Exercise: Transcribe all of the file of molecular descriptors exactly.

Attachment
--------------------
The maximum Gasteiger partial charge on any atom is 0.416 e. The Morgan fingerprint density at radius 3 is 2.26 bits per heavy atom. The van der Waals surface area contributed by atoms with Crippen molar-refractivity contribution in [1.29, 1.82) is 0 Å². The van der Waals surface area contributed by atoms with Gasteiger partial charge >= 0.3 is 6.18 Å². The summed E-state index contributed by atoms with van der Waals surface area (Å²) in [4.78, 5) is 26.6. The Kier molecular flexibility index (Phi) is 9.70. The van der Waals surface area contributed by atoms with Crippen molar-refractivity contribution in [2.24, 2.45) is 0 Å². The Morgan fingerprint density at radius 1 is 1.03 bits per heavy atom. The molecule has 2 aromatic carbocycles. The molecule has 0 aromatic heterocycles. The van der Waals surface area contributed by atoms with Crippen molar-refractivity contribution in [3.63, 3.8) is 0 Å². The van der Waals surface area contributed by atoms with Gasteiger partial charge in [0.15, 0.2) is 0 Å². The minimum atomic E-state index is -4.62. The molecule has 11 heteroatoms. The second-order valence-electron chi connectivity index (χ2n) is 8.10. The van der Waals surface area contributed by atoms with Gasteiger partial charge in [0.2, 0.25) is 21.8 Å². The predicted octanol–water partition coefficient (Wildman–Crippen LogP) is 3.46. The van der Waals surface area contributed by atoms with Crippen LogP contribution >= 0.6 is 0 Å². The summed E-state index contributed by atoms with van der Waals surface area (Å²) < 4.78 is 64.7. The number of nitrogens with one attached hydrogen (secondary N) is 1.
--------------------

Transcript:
The maximum Gasteiger partial charge on any atom is 0.416 e. The Morgan fingerprint density at radius 3 is 2.26 bits per heavy atom. The van der Waals surface area contributed by atoms with Crippen molar-refractivity contribution in [1.29, 1.82) is 0 Å². The van der Waals surface area contributed by atoms with Gasteiger partial charge >= 0.3 is 6.18 Å². The summed E-state index contributed by atoms with van der Waals surface area (Å²) in [4.78, 5) is 26.6. The Kier molecular flexibility index (Phi) is 9.70. The van der Waals surface area contributed by atoms with Crippen molar-refractivity contribution in [2.24, 2.45) is 0 Å². The Morgan fingerprint density at radius 1 is 1.03 bits per heavy atom. The molecule has 2 aromatic carbocycles. The molecule has 0 aromatic heterocycles. The van der Waals surface area contributed by atoms with Crippen molar-refractivity contribution in [3.63, 3.8) is 0 Å². The van der Waals surface area contributed by atoms with Gasteiger partial charge in [0.15, 0.2) is 0 Å². The minimum atomic E-state index is -4.62. The molecule has 11 heteroatoms. The second-order valence-electron chi connectivity index (χ2n) is 8.10. The van der Waals surface area contributed by atoms with Gasteiger partial charge in [0.2, 0.25) is 21.8 Å². The predicted octanol–water partition coefficient (Wildman–Crippen LogP) is 3.46. The van der Waals surface area contributed by atoms with Crippen LogP contribution >= 0.6 is 0 Å². The summed E-state index contributed by atoms with van der Waals surface area (Å²) < 4.78 is 64.7. The number of nitrogens with one attached hydrogen (secondary N) is 1.